6. by   twotrees2
    Quote from Lfransis
    So I have worked my third day as a LVN in a LTC facility. Orientated for one day then turned loose...on the alzheimers lock down unit. 21 residents.
    A little scary, but I am fairly comfortable, so far. (should I be?)

    Mrs. X is driving me crazy. For my three days she has asked to call her daughter to come get her.She is going home, looking for her car, easily agitated,etc.
    The aides pacify her: "Mrs. X your daughter is at work, you can call her when she gets home from work" " your going home after lunch" This goes on all day.

    I am new with Alzheimers behavior. I am new at being a nurse.
    I don't feel good about telling her she can call her daughter to get her
    "after she gets off work" , or that she is going home.
    Is this not implanting the idea even futher, possibly even creating a cycle?
    Any advice/ suggestion?
    in the dementia's the resident is not in the here and now- they are in their here an now which is usually the past somewhere - there is , in my opinion, no reason we cant go to their here and now and help them to calm. if you try to orient them to our here and now they will likely get even more agitated and escalate to even further states of agitation. it all depends on thne resident and how far along in thier dementia they are.
  7. by   pyrolady
    UMMMMMMMMMMM, sorry Jesskanurse, I (as well as many others) disagree. A person with Alzheimer's only gets agitated when you try to make them understand something they are no longer able to do. Actually, our lady who runs around the building just to calm her patient and make sure she is content has the right idea - and is to be complimented on her originality - you go the extra mile. Reorienting someone with Alzheimers does NOT help build long term memory, ten minutes after you tell them, they no longer remember what you said.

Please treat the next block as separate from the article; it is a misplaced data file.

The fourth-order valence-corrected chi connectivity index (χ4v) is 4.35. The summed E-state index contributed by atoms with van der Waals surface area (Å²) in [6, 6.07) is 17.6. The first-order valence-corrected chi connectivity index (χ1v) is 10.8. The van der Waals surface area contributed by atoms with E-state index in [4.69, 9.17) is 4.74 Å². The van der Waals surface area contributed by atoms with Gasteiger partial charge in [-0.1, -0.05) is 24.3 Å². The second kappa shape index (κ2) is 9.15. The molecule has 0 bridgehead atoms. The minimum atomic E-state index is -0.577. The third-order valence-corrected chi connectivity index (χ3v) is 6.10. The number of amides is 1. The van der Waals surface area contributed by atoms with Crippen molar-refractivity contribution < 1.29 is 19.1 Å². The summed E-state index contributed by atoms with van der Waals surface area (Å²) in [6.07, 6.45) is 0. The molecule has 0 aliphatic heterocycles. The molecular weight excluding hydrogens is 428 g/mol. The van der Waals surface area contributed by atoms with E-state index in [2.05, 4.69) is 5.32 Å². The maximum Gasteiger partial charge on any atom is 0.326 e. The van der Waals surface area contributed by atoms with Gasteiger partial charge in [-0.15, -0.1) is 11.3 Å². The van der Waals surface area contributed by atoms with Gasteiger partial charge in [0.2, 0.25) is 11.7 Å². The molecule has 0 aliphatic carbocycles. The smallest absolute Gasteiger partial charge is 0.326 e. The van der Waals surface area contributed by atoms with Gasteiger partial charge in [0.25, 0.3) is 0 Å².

I used to have two lovely laides in the same room who had dementia and they had the same argument every night - to leave the light on or not. Right when you think you got it settled, walk out of the room, and opps - there goes the same argument again. Next night - yup, same thing.

    Another lady loved to come by my desk during the midnight shift every twenty minutes, "has the train come yet??" "Nope Violet, you just missed it." "Well, when is the next one due?" "Oh, about half an hour." Violet would go back to her room and unpack, then REpack her suitcase and come on out for the next train. Sorry - reorientation would have REALLY upset both Violet AND her travel plans.

    You have to have a special love and understanding for victims of dementia - my mom being one of them. I only tried to re-orient her once - it was the day she thought I was my niece (her granddaughter) - it broke my heart to know that mom didn't know me. So all of you special nurses out there working with these people - thanks from me. I appreciated your love for my mom before she died, and the patience you showed when she didn't know who she (or I) was anymore.
  8. by   twotrees2
    Quote from Jesskanurse
    Well, first off, taking care of a patient with dementia IS taking care of a patient with a psych issue. Psych can be found everywhere, not just in behavioral health facilities.

    What should we do as Nurses? We need to allow the patient as much ability to function independently of staff as possible to be considered therapeutic. If you have a patient that is constantly asking you the same question and you continue to feed into their delusion, you are not assisting them in being more functionally independent. You in fact are allowing them to depend on you, because they may not remember asking the question already, but they will remember that you have helped them in the past.

    Dementia cannot be treated as a blanket disruption in memory. It depends on the cause- to in every case pacify the patient and not attempt to reorient is not being attuned to the fact that not all patients with dementia have it because of the same cause. Also, dementia affects different parts of the brain depending on the cause. To blanket pacify is laziness because it's not keeping in mind any of these factors.